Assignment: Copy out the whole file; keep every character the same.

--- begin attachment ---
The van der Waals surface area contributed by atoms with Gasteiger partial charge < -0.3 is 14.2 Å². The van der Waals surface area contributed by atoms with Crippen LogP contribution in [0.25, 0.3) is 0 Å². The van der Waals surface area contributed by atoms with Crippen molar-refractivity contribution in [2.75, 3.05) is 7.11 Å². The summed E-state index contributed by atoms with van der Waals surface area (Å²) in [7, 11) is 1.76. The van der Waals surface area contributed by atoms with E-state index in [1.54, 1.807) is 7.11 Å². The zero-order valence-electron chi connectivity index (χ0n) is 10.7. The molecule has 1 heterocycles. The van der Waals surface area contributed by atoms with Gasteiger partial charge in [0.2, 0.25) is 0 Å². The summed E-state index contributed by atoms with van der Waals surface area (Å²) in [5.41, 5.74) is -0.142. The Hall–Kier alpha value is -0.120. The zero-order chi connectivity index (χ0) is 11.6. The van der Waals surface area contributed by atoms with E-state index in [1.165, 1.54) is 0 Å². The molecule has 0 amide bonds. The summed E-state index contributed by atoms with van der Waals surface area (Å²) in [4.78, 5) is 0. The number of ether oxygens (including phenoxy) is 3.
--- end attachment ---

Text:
The van der Waals surface area contributed by atoms with Gasteiger partial charge < -0.3 is 14.2 Å². The van der Waals surface area contributed by atoms with Crippen LogP contribution in [0.25, 0.3) is 0 Å². The van der Waals surface area contributed by atoms with Crippen molar-refractivity contribution in [2.75, 3.05) is 7.11 Å². The summed E-state index contributed by atoms with van der Waals surface area (Å²) in [7, 11) is 1.76. The van der Waals surface area contributed by atoms with E-state index in [1.54, 1.807) is 7.11 Å². The zero-order valence-electron chi connectivity index (χ0n) is 10.7. The molecule has 1 heterocycles. The van der Waals surface area contributed by atoms with Gasteiger partial charge in [0.2, 0.25) is 0 Å². The summed E-state index contributed by atoms with van der Waals surface area (Å²) in [5.41, 5.74) is -0.142. The Hall–Kier alpha value is -0.120. The zero-order chi connectivity index (χ0) is 11.6. The van der Waals surface area contributed by atoms with E-state index in [1.165, 1.54) is 0 Å². The molecule has 0 amide bonds. The summed E-state index contributed by atoms with van der Waals surface area (Å²) in [4.78, 5) is 0. The number of ether oxygens (including phenoxy) is 3.